People 'n' Issues

Fake Google Play apps steal Instagram credentials

March 14th, 2017
Instagram users have recently been the target of new credential-stealing apps appearing on Google Play store. ESET explains how it was done and how to protect yourself.
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Instagram users have been the target of several new credential stealing apps, appearing on Google Play as tools for either managing or boosting the number of Instagram followers.

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Figure 1: The malicious apps on Google Play

Under the detection name Android/Spy.Inazigram,  13 malicious applications were discovered in the official Google Play store.  The apps were phishing for Instagram credentials and sending them to a remote server.

While they appear to have originated in Turkey, some used English localization to target Instagram users worldwide.  Altogether, the malicious apps have been installed by up to 1.5 million users. Upon ESET’s notification, all 13-apps were removed from the store.

How do they operate?

All the applications employed the same technique of harvesting Instagram credentials, and sending them to a remote server.  To lure users into downloading, the apps promised to rapidly increase the number of followers, likes and comments on one’s Instagram account.

Ironically, the compromised accounts were used to raise follower counts of other users, as is explained later in the article.

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Figure 2 – “Instagram followers” promising to boost Instagram engagement

As shown in the following screenshot from ESET’s analysis of one of these apps, “Instagram Followers”, it requires the user to log in via an Instagram lookalike screen. The credentials entered into the form are then sent to the attackers’ server in plain text.  After having entered the credentials, the user will find it impossible to log in, as explained in an “incorrect password” error screen.

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Figure 3 – Instagram login lookalike screen
Figure 4 – “Incorrect password” error preventing the user from logging in

The error screen also features a note suggesting the user visits Instagram’s official website and verifies their account in order to sign in to the third-party app.  As the victims are notified about unauthorised attempt to log in on their behalf and promoted to verify their account as soon as they open Instagram, the note aims to lower their suspicion in advance.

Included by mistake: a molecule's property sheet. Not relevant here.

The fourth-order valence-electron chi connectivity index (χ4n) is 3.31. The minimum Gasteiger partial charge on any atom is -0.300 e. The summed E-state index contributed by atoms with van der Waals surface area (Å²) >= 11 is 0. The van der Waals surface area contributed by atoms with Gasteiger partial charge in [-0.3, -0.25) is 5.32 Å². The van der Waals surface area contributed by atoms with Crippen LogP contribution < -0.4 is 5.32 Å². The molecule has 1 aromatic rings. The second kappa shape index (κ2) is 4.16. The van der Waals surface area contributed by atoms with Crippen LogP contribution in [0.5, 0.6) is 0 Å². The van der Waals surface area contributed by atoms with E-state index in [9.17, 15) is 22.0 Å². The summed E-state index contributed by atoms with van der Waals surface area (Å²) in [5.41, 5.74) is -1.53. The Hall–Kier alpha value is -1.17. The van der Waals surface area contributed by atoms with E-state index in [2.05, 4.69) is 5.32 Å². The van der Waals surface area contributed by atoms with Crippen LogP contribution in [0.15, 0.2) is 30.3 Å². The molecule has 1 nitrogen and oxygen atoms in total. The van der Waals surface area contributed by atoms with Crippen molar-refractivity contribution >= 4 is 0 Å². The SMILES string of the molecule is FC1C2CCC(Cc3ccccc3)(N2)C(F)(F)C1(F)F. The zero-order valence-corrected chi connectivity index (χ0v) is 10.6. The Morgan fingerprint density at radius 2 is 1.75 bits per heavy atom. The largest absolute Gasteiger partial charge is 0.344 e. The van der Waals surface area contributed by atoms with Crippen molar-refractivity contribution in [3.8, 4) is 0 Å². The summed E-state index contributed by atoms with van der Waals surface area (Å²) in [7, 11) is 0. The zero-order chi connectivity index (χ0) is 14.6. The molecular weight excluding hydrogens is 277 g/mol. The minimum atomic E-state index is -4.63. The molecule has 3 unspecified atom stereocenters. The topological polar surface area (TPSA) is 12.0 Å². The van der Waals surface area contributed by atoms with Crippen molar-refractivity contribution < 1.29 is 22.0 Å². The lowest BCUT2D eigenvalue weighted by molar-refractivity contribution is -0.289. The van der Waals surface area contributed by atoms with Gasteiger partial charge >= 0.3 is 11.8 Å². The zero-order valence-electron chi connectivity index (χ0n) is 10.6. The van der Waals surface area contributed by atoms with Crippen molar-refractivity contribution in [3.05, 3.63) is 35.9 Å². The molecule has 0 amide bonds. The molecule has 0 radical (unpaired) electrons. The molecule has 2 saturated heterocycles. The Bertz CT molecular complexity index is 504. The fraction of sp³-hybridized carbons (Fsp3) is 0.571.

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Figure 5 – official Instagram notification about unauthorized login attempt

If the attackers are successful and the user doesn’t recognise the threat upon seeing their Instagram’s notification, the stolen credentials can be put to further use.

What happens to stolen credentials?

You might ask yourself: What use is there for a couple of (hundred thousand) stolen Instagram credentials.

Apart from an opportunity to use compromised accounts for spreading spam and ads, there are also various “business models” in which the most valuable assets are followers, likes and comments.

In ESET’s research, we’ve traced the servers to which the credentials are sent off and connected these to websites selling various bundles of Insatgram popularity boosters.

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Figure 6 – websites selling Instagram followers

The following scheme explains how this works:

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How to protect yourself?

If you have downloaded one of these apps, you will find one of its icons under your installed applications.  You will also have seen a notice from Instagram about someone attempting to log into your account, as shown in Fig 4.  Finally, your Instagram account might appear to have increased following and follower numbers, or you might be getting replies to comments you never posted.

In order to clean your device, uninstall the above mentioned apps found in your Application Manager or use a reliable mobile security solution to remove the threats for you.

To secure your Instagram account, change your Instagram password immediately.  In case you use the same password across multiple platforms, change these as well. As malware authors are known to access other web services using the stolen credentials, you are advised to use a different password on each of your accounts.

To prevent getting your social media accounts compromised, there are a couple of things to keep in mind when downloading third-party apps from Google Play:

Do not insert your sensitive information into untrusted login forms of third-party apps. To verify  whether an app is to be trusted, check the popularity of its developer by number of installs, ratings and, most importantly, content of reviews.

However, don’t be too quick to jump to conclusions, as many of the ratings and reviews can’t be trusted.  When in doubt, opt for high-quality apps marked as Top Developer or found in the Editor’s Choice category.

Last but not least, use a reputable mobile security solution to protect your device.

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